WASHINGTON A U.S. House of Representatives
panel that writes rules for the financial services industry is
due on Thursday to outline a new federal program that could buy
$300 billion in troubled home loans.
The plan conceived by Rep. Barney Frank, chairman of the
House Financial Services Committee, would give the Federal
Housing Authority fresh funds and a new directive to catch home
loans headed for foreclosure.
As outlined, the bill would allow the FHA to finance $300
billion of home loans and up to 2 percent of that amount is
expected to be lost, according to a memo produced by Frank's
office that cites research from the non-partisan Congressional
The Bush administration opposes Frank's sweeping plan to
expand the FHA and has pitched its own plan to retool the
largest government-backed homebuyer aid program.
Since his fellow Democrats hold a majority on the panel,
Frank's version of legislation is likely to pass largely intact
although members will try to add their own provisions to the
bill during Thursday's debate.
On Wednesday, Frank said that he does not expect lawmakers
to finish drafting the bill on Thursday and that he has blocked
out time next Wednesday to continue the work.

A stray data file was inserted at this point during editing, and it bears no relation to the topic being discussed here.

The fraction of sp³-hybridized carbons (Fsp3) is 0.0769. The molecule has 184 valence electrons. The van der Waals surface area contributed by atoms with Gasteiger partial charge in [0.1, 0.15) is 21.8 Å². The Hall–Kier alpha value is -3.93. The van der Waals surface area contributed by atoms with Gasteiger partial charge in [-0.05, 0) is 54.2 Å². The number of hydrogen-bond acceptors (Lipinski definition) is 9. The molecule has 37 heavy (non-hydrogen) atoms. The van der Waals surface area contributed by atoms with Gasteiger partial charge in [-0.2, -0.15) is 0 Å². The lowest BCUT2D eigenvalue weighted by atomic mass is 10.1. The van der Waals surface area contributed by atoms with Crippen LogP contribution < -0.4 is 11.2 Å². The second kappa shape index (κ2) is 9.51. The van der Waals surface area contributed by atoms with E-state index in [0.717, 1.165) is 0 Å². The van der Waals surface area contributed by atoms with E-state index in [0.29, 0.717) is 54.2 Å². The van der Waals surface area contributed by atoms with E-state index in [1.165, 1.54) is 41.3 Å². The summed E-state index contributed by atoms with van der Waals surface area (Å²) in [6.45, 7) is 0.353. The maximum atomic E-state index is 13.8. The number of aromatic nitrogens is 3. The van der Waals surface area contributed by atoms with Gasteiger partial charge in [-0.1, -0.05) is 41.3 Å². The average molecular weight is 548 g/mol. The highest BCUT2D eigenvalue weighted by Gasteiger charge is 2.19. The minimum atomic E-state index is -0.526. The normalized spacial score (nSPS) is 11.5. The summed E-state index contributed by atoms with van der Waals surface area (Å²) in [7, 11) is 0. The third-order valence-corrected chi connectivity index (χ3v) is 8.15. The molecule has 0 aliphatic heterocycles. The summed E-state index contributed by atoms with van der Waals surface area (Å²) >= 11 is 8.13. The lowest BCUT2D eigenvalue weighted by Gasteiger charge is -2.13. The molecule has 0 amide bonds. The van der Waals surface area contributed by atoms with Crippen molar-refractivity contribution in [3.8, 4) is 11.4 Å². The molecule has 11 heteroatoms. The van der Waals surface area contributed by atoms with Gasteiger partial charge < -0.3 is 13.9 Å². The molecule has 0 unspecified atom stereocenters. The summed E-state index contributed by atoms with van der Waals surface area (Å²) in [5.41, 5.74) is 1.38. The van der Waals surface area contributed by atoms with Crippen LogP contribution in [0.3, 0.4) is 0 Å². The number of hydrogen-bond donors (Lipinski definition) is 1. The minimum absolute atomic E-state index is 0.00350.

The Federal Housing Administration was created during the
Great Depression of the 1930s to give low-income families help
buying a home. Borrowers who use the program can win a cheaper
loan because the FHA guarantees monthly payments.
The wave of failing home loans has grown over the past 12
months, so far costing banks an estimated $200 billion in
write-downs while pushing the economy toward a recession.
The mortgage crisis began with high-cost, "subprime"
available to borrowers despite damaged credit.
Proponents of comprehensive reform say that only a bold
government intervention can steer the U.S. economy away from a
On Tuesday, the leading Republican on the panel said he
would advocate for a modest liberalization of the FHA meant to
help current borrowers.
The plan from Spencer Bachus, an Alabama Republican, would
expand "participation in a program that helps subprime
borrowers transition into more sustainable FHA loans," the
Alabama Republican said in a statement.
(Reporting by Patrick Rucker, Editing by Gary Crosse)